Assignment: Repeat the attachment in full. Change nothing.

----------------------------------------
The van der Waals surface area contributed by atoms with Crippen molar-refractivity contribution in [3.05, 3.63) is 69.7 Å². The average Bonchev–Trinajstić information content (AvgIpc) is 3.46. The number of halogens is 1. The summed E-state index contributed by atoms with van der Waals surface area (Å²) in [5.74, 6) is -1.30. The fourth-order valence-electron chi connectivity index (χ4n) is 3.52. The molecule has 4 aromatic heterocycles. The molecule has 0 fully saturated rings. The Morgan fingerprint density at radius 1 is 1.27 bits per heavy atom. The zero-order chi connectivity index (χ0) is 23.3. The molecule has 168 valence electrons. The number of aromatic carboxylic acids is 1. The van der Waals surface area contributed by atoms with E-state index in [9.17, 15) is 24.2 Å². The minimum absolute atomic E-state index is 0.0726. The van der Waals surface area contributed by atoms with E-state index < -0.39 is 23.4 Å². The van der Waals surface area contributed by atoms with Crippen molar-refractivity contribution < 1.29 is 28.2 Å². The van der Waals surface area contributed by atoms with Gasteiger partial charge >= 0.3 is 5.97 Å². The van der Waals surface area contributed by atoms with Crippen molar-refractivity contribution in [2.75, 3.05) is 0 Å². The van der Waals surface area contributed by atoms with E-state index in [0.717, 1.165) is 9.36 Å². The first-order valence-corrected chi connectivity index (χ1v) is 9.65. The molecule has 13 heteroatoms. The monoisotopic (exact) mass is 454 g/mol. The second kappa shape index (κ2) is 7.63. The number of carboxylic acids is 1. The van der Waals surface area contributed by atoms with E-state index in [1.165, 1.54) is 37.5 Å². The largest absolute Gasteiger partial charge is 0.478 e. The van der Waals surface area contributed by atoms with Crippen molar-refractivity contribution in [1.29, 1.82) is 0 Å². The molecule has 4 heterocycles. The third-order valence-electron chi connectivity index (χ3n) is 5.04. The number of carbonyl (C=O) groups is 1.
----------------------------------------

The van der Waals surface area contributed by atoms with Crippen molar-refractivity contribution in [3.05, 3.63) is 69.7 Å². The average Bonchev–Trinajstić information content (AvgIpc) is 3.46. The number of halogens is 1. The summed E-state index contributed by atoms with van der Waals surface area (Å²) in [5.74, 6) is -1.30. The fourth-order valence-electron chi connectivity index (χ4n) is 3.52. The molecule has 4 aromatic heterocycles. The molecule has 0 fully saturated rings. The Morgan fingerprint density at radius 1 is 1.27 bits per heavy atom. The zero-order chi connectivity index (χ0) is 23.3. The molecule has 168 valence electrons. The number of aromatic carboxylic acids is 1. The van der Waals surface area contributed by atoms with E-state index in [9.17, 15) is 24.2 Å². The minimum absolute atomic E-state index is 0.0726. The van der Waals surface area contributed by atoms with E-state index < -0.39 is 23.4 Å². The van der Waals surface area contributed by atoms with Crippen molar-refractivity contribution < 1.29 is 28.2 Å². The van der Waals surface area contributed by atoms with Gasteiger partial charge >= 0.3 is 5.97 Å². The van der Waals surface area contributed by atoms with Crippen molar-refractivity contribution in [2.75, 3.05) is 0 Å². The van der Waals surface area contributed by atoms with E-state index in [0.717, 1.165) is 9.36 Å². The first-order valence-corrected chi connectivity index (χ1v) is 9.65. The molecule has 13 heteroatoms. The monoisotopic (exact) mass is 454 g/mol. The second kappa shape index (κ2) is 7.63. The number of carboxylic acids is 1. The van der Waals surface area contributed by atoms with E-state index in [1.165, 1.54) is 37.5 Å². The largest absolute Gasteiger partial charge is 0.478 e. The van der Waals surface area contributed by atoms with Crippen molar-refractivity contribution in [1.29, 1.82) is 0 Å². The molecule has 4 heterocycles. The third-order valence-electron chi connectivity index (χ3n) is 5.04. The number of carbonyl (C=O) groups is 1.